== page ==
The more people who now enjoy the benefits of fast and cheap transactions, the more they will want to use the network and the asset. This can lead to more liquidity flowing to support these demands, which increases the possibility of earning a yield on the Lightning Network as a routing node

Grow the Lightning Network

As more users join, the network becomes even faster; payment settlement becomes more reliable, larger payments can be settled without always having to use multi-path payments, and the network becomes more robust.

Fully unlocking those new use cases

Lightning has made micropayments, instant tipping, and seamless online payments a reality, but these use cases have not been fully exploited. The truth is the current implementations are only testbeds with Lightning loosely involved.  

If we take a look at most zaps on nostr, for example, very few people are using non-custodial wallets and merely moving funds between custodians, while a streaming service like Fountain provides a custodial wallet, and most users are not streaming directly from their own Lightning wallet.

Nucleus can help ease the burden and complexity of lapps (Lightning apps) having to cater to the average user with custodial services and rather focus on their product while the wallet interactions are taken care of on the protocol level, reducing fiction. 

Nucleus like Lightning is blockchain agnostic

The Necleus solution could operate on top of any UTXO-based blockchain equipped with N-of-M threshold signature scheme(s) and timelocks, without introducing new consensus-level requirements of script operational codes.

So, as is the case with Lightning, other forked versions of Bitcoin (Bitcoin Cash, SV, Litecoin, Dogecoin) could also benefit from the scaling solution for their networks, but it remains highly unlikely that these networks would adopt Lightning as these blockchains have already made throughput on the base chain their scaling priority.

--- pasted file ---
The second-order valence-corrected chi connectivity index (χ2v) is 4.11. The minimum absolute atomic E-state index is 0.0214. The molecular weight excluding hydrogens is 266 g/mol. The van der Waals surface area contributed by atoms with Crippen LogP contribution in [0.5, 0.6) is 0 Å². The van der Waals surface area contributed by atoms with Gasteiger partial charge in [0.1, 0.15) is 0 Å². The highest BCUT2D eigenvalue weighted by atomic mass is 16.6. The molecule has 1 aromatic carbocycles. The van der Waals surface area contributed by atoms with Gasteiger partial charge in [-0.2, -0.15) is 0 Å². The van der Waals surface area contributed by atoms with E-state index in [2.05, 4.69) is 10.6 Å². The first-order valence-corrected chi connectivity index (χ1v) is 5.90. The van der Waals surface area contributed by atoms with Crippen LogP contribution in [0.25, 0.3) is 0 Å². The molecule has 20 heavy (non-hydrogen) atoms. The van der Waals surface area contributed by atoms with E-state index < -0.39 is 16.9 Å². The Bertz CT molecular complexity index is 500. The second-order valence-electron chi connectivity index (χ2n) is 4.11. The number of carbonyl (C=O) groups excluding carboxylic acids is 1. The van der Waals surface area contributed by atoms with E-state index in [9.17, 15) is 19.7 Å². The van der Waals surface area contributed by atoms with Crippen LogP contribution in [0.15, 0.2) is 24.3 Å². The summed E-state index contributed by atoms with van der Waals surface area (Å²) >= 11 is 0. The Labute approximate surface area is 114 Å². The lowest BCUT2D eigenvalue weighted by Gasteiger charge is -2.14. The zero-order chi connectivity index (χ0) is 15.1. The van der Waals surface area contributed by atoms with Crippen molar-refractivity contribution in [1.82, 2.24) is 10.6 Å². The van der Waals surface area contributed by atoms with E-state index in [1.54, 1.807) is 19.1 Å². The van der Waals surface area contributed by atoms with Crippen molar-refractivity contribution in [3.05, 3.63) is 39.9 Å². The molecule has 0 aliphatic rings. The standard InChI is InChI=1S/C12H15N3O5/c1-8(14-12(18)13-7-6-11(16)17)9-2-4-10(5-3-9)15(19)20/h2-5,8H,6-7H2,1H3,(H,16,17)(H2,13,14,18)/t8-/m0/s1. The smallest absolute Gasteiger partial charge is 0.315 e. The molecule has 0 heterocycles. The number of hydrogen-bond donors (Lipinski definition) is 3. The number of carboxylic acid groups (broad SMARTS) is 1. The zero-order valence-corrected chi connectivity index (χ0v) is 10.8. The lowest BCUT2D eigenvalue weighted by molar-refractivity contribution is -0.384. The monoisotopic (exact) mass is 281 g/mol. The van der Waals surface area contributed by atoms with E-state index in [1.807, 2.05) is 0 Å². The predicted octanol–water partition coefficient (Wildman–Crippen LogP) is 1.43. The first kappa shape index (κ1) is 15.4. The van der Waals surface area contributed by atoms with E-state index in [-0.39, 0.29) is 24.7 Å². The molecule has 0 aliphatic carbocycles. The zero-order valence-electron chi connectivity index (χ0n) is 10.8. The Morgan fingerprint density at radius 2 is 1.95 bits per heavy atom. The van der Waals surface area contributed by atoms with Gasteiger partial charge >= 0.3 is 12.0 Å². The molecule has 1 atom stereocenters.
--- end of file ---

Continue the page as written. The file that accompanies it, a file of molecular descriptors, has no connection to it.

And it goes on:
Don’t bet the farm just yet

Nucleus is only a proposal and is still under development; as the idea matures and implementation rolls out, then we can judge its ability to scale the Lightning network. Nevertheless, the proposal does provide some interesting solutions that indeed have the potential to revolutionise the way we use the Lightning Network and might put the single payment channel concept out of business. 

Well, not really. We will always have people who will want to run their own stack and not have to deal with others, but those who are willing to work in tandem and spare themselves completely will have an option that doesn’t involve funding complete custody of their funds. 

So keep an eye on this exciting project – it might just change the way you think about money!


Do your own research.

If you want to learn more about Nucleus, use this article as a jumping-off point and don’t trust what we say as the final say. Take the time to research, check out their official resources below or review other articles and videos tackling the topic.

Disclaimer: This article should not be taken as, and is not intended to provide any investment advice. It is for educational and entertainment purposes only. As of the time posting, the writers may or may not have holdings in some of the coins or tokens they cover. Please conduct your own thorough research before investing in any cryptocurrency, as all investments contain risk. All opinions expressed in these articles are my own and are in no way a reflection of the opinions of The Bitcoin Manual